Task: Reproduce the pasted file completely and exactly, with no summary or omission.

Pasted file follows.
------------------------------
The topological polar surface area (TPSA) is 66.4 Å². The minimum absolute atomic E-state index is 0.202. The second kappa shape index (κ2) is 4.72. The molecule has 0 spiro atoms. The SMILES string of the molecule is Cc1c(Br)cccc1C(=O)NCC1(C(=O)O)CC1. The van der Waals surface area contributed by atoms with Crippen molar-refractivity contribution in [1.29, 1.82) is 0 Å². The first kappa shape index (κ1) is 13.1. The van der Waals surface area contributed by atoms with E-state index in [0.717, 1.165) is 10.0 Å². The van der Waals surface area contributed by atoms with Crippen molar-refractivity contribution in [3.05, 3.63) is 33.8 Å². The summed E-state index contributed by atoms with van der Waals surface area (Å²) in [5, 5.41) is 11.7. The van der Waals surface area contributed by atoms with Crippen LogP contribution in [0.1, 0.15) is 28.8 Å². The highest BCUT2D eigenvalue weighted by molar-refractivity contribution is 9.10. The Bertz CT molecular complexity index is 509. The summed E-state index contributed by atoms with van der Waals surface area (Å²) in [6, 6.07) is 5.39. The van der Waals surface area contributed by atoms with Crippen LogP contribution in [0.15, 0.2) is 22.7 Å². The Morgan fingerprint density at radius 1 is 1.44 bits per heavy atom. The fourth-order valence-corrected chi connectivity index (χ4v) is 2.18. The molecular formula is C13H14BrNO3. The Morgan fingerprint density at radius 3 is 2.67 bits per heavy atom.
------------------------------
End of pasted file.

The topological polar surface area (TPSA) is 66.4 Å². The minimum absolute atomic E-state index is 0.202. The second kappa shape index (κ2) is 4.72. The molecule has 0 spiro atoms. The SMILES string of the molecule is Cc1c(Br)cccc1C(=O)NCC1(C(=O)O)CC1. The van der Waals surface area contributed by atoms with Crippen molar-refractivity contribution in [1.29, 1.82) is 0 Å². The first kappa shape index (κ1) is 13.1. The van der Waals surface area contributed by atoms with E-state index in [0.717, 1.165) is 10.0 Å². The van der Waals surface area contributed by atoms with Crippen molar-refractivity contribution in [3.05, 3.63) is 33.8 Å². The summed E-state index contributed by atoms with van der Waals surface area (Å²) in [5, 5.41) is 11.7. The van der Waals surface area contributed by atoms with Crippen LogP contribution in [0.1, 0.15) is 28.8 Å². The highest BCUT2D eigenvalue weighted by molar-refractivity contribution is 9.10. The Bertz CT molecular complexity index is 509. The summed E-state index contributed by atoms with van der Waals surface area (Å²) in [6, 6.07) is 5.39. The van der Waals surface area contributed by atoms with Crippen LogP contribution in [0.15, 0.2) is 22.7 Å². The Morgan fingerprint density at radius 1 is 1.44 bits per heavy atom. The fourth-order valence-corrected chi connectivity index (χ4v) is 2.18. The molecular formula is C13H14BrNO3. The Morgan fingerprint density at radius 3 is 2.67 bits per heavy atom.